Easter: Celebrating Visibility for True Identities of Jesus and Trans Folks

Today’s reflection is by Bondings 2.0 contributor Michael Sennett.

Today’s liturgical readings for the Mass for Easter Day can be found here.

Mary Magdalene’s Easter morning journey is a radical witness to visibility. Shaken by the sight of an open, empty tomb, Mary is awash in a wave of panic. She sprints back to find the other disciples and reveals that Jesus is gone from the tomb where they expected him to be. 

The Resurrected Jesus’ identity becomes visible to Mary Magdalene. (Mosaic, Resurrection Chapel, Washington National Cathedral)

While Peter and the beloved disciple return home, Mary remains, trembling at the bare tomb, consumed by the darkness of early morning and grief. She mistakes the risen Christ for a gardener, until he calls out her name. Instantly consoled, Mary experiences the joy of the resurrected Jesus. She goes forth once again, now delivering the good news of the Lord conquering death, proclaiming his visibility as the Son of God. 

Following Mary Magdalene, we draw near the tomb today to celebrate with awe not only Easter Sunday, but also the Transgender Day of Visibility, and the final day of Women’s History Month.

Visibility is a double-edged sword for transgender and nonbinary people. Positively, it provides awareness of our struggles and triumphs, as well as the simple fact that we exist. Sharing our journeys  strengthens community and inspires a renewed understanding of gender. 

However, visibility can also attract transphobia and violence. Precious lives have been taken from the world because they dared to live authentically. Trans and nonbinary Catholics are subjected to the added pain of being told we’re not worthy of God’s love and we face rejection from worship communities. 

Visibility is fluid; sometimes a situation or environment is not safe for trans or nonbinary folks to live our truth openly. Navigating the invisibility forced upon us by the world, I take comfort in knowing we are visible to God, who holds us in Her unconditionally loving embrace.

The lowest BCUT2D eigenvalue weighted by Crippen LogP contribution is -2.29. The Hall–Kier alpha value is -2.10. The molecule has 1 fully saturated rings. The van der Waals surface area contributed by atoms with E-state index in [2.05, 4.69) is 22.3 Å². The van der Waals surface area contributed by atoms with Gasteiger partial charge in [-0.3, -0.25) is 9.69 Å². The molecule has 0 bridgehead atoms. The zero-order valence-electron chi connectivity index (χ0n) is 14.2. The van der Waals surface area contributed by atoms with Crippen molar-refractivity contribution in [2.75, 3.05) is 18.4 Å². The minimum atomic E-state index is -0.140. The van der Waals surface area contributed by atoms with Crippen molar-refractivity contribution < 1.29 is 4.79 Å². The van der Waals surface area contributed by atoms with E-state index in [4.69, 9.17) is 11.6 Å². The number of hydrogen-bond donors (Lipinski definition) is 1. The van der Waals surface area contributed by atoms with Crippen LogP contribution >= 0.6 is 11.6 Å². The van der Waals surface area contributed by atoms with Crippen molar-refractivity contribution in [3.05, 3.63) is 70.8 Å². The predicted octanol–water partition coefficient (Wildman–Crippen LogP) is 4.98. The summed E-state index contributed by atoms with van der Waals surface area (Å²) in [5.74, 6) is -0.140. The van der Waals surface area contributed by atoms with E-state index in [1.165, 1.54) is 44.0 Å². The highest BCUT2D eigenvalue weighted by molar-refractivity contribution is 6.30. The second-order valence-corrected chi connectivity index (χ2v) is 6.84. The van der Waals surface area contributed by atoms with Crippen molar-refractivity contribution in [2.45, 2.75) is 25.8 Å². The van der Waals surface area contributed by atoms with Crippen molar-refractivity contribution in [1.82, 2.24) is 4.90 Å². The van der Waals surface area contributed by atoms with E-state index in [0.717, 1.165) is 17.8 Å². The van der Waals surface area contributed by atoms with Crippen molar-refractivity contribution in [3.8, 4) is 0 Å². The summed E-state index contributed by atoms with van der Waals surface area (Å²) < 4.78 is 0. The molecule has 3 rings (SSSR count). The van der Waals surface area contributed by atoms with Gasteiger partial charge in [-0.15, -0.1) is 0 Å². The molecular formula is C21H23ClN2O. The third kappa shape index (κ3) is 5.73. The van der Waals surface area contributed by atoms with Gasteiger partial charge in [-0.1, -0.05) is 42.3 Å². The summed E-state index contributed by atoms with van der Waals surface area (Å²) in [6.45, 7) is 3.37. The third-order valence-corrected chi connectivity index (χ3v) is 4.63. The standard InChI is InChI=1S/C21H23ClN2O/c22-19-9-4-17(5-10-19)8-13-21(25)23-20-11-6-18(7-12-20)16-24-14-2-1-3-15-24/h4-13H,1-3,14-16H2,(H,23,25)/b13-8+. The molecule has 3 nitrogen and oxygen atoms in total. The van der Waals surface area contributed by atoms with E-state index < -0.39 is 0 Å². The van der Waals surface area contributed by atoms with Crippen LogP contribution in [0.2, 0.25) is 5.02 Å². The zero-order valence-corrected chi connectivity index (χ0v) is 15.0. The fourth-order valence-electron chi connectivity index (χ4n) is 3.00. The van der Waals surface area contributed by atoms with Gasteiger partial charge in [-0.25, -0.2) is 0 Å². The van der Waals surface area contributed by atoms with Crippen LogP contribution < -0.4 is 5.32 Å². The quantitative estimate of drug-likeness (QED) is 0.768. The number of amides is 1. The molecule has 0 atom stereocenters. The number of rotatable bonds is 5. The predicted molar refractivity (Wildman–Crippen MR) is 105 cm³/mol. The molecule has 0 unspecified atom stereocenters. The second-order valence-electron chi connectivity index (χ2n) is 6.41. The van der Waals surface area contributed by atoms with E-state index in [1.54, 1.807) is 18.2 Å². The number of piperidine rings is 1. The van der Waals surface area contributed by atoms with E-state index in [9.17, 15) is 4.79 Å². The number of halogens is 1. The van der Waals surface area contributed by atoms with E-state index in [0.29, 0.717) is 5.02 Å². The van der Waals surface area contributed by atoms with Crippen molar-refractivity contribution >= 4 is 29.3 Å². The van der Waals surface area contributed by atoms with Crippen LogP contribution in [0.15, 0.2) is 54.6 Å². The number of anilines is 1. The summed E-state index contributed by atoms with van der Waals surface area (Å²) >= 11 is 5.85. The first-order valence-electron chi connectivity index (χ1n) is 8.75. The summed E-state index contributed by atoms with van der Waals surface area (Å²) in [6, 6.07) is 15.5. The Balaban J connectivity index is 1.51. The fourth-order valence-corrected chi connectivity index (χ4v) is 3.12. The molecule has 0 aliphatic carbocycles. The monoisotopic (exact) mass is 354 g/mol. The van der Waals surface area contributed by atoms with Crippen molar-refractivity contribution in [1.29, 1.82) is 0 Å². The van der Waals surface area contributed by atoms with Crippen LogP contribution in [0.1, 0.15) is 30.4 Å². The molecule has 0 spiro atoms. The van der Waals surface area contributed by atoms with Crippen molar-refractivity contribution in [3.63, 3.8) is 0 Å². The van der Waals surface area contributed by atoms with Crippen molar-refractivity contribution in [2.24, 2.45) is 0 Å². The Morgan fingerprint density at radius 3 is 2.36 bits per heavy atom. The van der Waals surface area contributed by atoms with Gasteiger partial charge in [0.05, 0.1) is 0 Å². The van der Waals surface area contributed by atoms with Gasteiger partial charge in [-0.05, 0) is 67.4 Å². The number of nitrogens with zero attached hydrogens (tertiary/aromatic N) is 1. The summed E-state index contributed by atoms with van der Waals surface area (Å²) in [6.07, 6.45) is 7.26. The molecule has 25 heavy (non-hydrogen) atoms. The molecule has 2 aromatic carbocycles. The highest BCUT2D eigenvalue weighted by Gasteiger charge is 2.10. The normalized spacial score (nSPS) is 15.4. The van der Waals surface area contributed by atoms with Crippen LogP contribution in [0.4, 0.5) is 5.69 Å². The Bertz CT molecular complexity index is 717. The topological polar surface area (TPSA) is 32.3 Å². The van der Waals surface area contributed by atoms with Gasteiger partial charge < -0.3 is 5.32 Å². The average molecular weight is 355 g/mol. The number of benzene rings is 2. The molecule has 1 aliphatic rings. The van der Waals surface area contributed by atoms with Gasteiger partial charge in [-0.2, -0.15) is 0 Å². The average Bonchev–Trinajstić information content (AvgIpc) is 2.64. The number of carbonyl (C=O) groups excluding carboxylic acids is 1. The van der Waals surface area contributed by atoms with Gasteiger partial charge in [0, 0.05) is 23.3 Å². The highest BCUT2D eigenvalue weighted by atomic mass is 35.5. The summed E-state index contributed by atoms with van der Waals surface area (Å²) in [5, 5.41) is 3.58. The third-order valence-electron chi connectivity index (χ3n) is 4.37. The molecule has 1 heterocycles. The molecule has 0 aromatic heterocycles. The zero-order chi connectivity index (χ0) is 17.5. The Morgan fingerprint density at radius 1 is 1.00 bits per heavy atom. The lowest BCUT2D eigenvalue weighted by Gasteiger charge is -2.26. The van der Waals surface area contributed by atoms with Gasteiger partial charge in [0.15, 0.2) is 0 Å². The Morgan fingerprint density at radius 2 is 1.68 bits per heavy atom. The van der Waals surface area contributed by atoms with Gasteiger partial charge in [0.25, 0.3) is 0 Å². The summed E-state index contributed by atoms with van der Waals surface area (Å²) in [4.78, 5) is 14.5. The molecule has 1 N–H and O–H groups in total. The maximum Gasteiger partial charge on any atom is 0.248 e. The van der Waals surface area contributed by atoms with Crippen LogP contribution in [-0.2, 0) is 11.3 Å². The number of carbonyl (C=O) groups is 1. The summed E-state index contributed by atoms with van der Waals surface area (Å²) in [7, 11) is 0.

Jesus grapples with visibility too. Mark’s gospel, which  we are hearing at Sunday liturgies this year, relies on the Messianic Secret. As Mark tells the stories of Jesus teaching, preaching, and performing miracles, we learn that our Savior urges his followers not to reveal his truth. 

But Christ’s holiness is visible to Mary Magdalene, a faithful disciple. She sees and accepts him for who he is, including his relationship to and with queerness. Unmarried in his 30s, he certainly did not adhere to typical relationship standards of the time. Christ’s welcome of the “other,” especially those cast out by society, caused scandal. He challenged injustice, literally and figuratively flipping tables. Jesus’ life, teachings, and methods were queer in response to the status quo. Mary Magdalene observed his queer divinity and opened her heart to him.

When Jesus does declare his truth, his visibility comes at the cost of his life. Unlike many disciples who fled, Mary was steadfast in her witness to Jesus’s visibility, through his life, passion, and death. And now here she is to be a witness to the risen Christ. 

Jesus appears to Mary Magdalene first, a testament to her own visibility as a woman in an oppressively patriarchal society. Beloved, she is the Apostle to the Apostles, proof that women are, and always have been, called to leadership in the Church, right beside Jesus Christ, our risen Lord. 

Just as Jesus recognized Mary’s visibility, he sees us. We who are trans, who sometimes have to hide, are visible to him as our whole selves, our transgender identities purposely created by God’s hands.

Visibility goes beyond trans characters in media and is deeper than diversity trainings. True visibility is the recognition of the souls and bodies of transgender people. It is looking at them not as sinful as a result of our gender, and not as mistakes, but as seen to be wonderful creations of God. Our existence and lives are intentional.

Easter is a season of joy and hope for me as a Catholic trans man. It’s the joy that Jesus, who loves us so intensely, died for us and is risen, illuminating our truth from darkness. My hope is for our Church to notice the light of Jesus shining on marginalized communities, inviting all Catholics  to recognize and celebrate their visibility and defeat the darkness of invisibility that fuels  injustice. Then we can truly acclaim Christ is risen! Alleluia, Alleluia!

Happy Easter, Trans Day of Visibility, and Women’s History Month!

Michael Sennett, March 31, 2024


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